Sacco v. High Country Independent Press, Inc.
271 Mont. 209, 896 P.2d 411 (1995)
Sacco quit her job at High Country. The company falsely
circulated a story that Sacco had stolen High Country property. They even
went so far as to file a police report with Officer Dighans. Sacco sued
everybody (including Dighans) for negligent infliction of emotional
The Trial Court found for the defendants on summary
judgment. Sacco appealed.
The traditional rule was that courts will not recognize a
cause of action for emotional distress except where the defendant
creates a risk of physical harm.
Under that rule, Sacco had no claim because no one ever threatened to physically harm her, they just ruined her reputation.
The Appellate Court reversed and remanded for a trial.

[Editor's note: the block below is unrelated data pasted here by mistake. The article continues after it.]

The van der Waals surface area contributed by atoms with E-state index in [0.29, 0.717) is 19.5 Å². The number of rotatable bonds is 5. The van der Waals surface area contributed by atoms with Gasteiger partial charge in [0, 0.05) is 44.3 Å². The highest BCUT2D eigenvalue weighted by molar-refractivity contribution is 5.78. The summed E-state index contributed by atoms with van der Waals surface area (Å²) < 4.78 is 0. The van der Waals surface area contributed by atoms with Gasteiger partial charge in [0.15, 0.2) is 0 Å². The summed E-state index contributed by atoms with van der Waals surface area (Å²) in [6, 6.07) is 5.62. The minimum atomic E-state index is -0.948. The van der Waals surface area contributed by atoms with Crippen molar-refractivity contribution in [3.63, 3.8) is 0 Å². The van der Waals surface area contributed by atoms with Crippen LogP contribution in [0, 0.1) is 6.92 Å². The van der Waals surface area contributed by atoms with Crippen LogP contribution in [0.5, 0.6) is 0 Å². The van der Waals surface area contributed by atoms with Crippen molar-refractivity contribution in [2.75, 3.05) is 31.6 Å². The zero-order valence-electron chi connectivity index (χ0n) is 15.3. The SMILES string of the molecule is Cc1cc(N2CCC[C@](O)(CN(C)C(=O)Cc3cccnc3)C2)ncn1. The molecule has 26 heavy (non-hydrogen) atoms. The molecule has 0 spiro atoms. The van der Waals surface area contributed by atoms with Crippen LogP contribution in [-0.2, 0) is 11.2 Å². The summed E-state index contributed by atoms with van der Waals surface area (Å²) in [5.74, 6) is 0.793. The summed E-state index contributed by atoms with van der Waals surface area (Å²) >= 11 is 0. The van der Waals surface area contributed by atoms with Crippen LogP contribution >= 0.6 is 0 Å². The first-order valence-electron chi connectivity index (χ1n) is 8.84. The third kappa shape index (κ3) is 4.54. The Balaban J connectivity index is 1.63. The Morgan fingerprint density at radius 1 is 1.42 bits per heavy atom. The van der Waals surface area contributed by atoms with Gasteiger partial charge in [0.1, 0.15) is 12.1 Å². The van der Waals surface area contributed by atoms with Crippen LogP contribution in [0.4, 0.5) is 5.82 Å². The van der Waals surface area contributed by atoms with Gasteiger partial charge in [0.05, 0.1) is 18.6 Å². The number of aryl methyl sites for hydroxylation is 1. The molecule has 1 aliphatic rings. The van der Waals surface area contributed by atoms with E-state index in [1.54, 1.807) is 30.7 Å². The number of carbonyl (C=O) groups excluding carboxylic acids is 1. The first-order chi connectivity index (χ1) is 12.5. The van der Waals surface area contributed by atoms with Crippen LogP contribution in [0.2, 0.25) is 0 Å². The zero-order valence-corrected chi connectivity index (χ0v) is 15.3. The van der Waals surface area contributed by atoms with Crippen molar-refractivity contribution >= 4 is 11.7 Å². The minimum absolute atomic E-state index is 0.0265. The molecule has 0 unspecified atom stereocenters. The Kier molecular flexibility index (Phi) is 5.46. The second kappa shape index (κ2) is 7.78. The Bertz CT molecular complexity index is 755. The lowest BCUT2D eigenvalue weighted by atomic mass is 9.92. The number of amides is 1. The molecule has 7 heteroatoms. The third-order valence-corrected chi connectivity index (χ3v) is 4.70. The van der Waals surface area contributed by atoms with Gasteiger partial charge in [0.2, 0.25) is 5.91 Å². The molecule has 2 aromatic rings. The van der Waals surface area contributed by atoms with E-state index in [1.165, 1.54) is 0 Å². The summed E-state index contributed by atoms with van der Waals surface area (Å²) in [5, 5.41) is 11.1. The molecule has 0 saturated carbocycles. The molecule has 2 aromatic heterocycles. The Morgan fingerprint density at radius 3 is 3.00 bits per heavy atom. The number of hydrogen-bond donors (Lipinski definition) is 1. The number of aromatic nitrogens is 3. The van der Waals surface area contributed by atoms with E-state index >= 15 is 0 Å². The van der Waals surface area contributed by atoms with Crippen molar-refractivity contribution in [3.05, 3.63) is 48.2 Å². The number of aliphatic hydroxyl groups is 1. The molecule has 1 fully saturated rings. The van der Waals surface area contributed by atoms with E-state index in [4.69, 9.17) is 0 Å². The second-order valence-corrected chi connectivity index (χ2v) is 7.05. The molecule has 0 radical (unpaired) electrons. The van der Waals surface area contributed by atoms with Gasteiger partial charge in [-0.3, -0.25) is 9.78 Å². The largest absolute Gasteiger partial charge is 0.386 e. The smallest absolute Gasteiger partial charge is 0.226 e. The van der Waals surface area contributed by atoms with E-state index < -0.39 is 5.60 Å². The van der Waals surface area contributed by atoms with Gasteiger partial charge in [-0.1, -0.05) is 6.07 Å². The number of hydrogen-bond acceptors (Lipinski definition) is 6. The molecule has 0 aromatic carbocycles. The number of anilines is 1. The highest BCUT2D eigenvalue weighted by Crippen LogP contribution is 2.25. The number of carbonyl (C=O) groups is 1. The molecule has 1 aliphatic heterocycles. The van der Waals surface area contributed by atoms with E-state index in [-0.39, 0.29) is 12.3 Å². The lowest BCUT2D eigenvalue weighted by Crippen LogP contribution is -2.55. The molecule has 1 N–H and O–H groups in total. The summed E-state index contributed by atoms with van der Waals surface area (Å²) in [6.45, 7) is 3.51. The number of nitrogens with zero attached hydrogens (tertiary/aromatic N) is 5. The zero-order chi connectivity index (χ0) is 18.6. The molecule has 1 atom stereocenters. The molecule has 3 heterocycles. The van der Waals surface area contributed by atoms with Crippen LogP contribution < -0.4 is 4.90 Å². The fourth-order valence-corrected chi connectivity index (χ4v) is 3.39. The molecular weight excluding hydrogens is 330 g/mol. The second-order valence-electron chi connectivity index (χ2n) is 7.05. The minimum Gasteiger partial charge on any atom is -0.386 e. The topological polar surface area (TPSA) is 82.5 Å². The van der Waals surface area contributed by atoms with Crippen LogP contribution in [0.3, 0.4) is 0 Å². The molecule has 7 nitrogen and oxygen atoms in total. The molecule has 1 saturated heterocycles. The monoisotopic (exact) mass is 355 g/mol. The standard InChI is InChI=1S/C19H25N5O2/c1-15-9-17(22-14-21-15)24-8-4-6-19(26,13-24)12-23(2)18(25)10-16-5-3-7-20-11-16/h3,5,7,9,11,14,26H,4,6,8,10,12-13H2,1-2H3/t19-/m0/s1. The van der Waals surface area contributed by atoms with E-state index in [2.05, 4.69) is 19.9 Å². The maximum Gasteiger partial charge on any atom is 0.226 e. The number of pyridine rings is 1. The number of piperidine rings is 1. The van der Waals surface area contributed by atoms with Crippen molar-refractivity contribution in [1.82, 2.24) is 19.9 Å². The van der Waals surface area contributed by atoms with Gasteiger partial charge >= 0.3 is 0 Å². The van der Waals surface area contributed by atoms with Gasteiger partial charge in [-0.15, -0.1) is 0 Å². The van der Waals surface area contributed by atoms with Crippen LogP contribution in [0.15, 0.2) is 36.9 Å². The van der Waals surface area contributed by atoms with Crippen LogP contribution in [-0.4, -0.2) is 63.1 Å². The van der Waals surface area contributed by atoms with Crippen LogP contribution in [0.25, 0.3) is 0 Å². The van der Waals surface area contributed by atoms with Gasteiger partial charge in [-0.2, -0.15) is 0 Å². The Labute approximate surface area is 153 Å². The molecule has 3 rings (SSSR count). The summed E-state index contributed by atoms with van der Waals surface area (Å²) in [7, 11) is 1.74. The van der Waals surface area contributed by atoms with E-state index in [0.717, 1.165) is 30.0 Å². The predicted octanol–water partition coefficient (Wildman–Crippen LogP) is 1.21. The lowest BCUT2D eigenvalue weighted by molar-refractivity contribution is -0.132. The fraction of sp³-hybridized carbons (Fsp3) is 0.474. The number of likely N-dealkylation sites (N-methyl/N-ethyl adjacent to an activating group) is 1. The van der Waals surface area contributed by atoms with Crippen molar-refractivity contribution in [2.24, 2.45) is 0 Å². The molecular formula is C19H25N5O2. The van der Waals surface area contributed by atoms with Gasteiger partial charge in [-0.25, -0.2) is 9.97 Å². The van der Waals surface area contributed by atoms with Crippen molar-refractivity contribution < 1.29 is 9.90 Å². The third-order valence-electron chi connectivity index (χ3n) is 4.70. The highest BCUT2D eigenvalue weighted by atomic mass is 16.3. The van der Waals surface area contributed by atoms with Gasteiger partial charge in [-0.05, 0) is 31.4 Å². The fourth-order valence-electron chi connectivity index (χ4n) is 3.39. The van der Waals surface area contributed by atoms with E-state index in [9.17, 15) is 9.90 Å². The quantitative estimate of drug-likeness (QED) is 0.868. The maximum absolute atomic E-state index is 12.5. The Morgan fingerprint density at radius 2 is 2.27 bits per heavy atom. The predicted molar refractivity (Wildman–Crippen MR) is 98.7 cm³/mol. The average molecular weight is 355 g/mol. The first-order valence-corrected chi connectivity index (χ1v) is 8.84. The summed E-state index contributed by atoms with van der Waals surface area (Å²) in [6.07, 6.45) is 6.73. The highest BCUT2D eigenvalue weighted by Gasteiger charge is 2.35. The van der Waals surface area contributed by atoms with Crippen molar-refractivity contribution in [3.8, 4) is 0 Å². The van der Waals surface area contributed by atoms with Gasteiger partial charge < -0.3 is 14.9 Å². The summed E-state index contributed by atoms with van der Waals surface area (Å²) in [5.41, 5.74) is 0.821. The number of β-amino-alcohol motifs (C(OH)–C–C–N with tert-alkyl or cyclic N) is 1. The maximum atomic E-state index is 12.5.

The Appellate Court found that a cause of action for
infliction of emotional distress will arise where serious or
severe emotional distress was the reasonably foreseeable
consequence of a person's negligent or intentional act or omission.
The Court noted that what is serious or severe is a question of fact for a jury to decide. So they remanded the case for trial.
In the case of Camper v. Minor (915 S.W.2d 437
(Tenn. 1996)), it was suggested that a serious or severe emotional
injury occurs where "a reasonable person, normally constituted, would be
unable to adequately cope with the mental stress engendered by the
circumstances of the case."